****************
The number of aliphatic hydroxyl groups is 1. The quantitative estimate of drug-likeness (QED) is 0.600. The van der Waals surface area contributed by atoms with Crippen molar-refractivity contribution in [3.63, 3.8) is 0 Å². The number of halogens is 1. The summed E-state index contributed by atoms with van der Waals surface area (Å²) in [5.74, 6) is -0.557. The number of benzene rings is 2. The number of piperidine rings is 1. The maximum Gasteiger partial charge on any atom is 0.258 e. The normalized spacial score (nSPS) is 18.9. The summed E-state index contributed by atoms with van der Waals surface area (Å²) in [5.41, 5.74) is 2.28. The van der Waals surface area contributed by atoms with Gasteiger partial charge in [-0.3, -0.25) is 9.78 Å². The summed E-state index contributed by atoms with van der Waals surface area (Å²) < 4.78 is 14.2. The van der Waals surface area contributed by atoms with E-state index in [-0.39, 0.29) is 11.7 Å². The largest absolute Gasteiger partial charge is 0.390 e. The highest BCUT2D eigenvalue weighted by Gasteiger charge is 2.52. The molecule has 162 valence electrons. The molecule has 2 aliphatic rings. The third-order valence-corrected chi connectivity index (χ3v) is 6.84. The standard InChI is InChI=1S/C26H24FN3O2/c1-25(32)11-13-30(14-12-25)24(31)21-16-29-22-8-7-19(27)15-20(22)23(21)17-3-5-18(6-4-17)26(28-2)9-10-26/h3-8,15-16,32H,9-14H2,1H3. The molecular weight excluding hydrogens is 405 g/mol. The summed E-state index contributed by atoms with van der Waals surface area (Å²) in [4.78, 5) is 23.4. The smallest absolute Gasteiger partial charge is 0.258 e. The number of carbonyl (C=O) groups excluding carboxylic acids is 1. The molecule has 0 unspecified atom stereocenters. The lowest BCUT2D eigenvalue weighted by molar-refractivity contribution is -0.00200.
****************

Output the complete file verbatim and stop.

The number of aliphatic hydroxyl groups is 1. The quantitative estimate of drug-likeness (QED) is 0.600. The van der Waals surface area contributed by atoms with Crippen molar-refractivity contribution in [3.63, 3.8) is 0 Å². The number of halogens is 1. The summed E-state index contributed by atoms with van der Waals surface area (Å²) in [5.74, 6) is -0.557. The number of benzene rings is 2. The number of piperidine rings is 1. The maximum Gasteiger partial charge on any atom is 0.258 e. The normalized spacial score (nSPS) is 18.9. The summed E-state index contributed by atoms with van der Waals surface area (Å²) in [5.41, 5.74) is 2.28. The van der Waals surface area contributed by atoms with Gasteiger partial charge in [-0.3, -0.25) is 9.78 Å². The summed E-state index contributed by atoms with van der Waals surface area (Å²) < 4.78 is 14.2. The van der Waals surface area contributed by atoms with E-state index in [-0.39, 0.29) is 11.7 Å². The largest absolute Gasteiger partial charge is 0.390 e. The highest BCUT2D eigenvalue weighted by Gasteiger charge is 2.52. The molecule has 162 valence electrons. The molecule has 2 aliphatic rings. The third-order valence-corrected chi connectivity index (χ3v) is 6.84. The standard InChI is InChI=1S/C26H24FN3O2/c1-25(32)11-13-30(14-12-25)24(31)21-16-29-22-8-7-19(27)15-20(22)23(21)17-3-5-18(6-4-17)26(28-2)9-10-26/h3-8,15-16,32H,9-14H2,1H3. The molecular weight excluding hydrogens is 405 g/mol. The summed E-state index contributed by atoms with van der Waals surface area (Å²) in [4.78, 5) is 23.4. The smallest absolute Gasteiger partial charge is 0.258 e. The number of carbonyl (C=O) groups excluding carboxylic acids is 1. The molecule has 0 unspecified atom stereocenters. The lowest BCUT2D eigenvalue weighted by molar-refractivity contribution is -0.00200.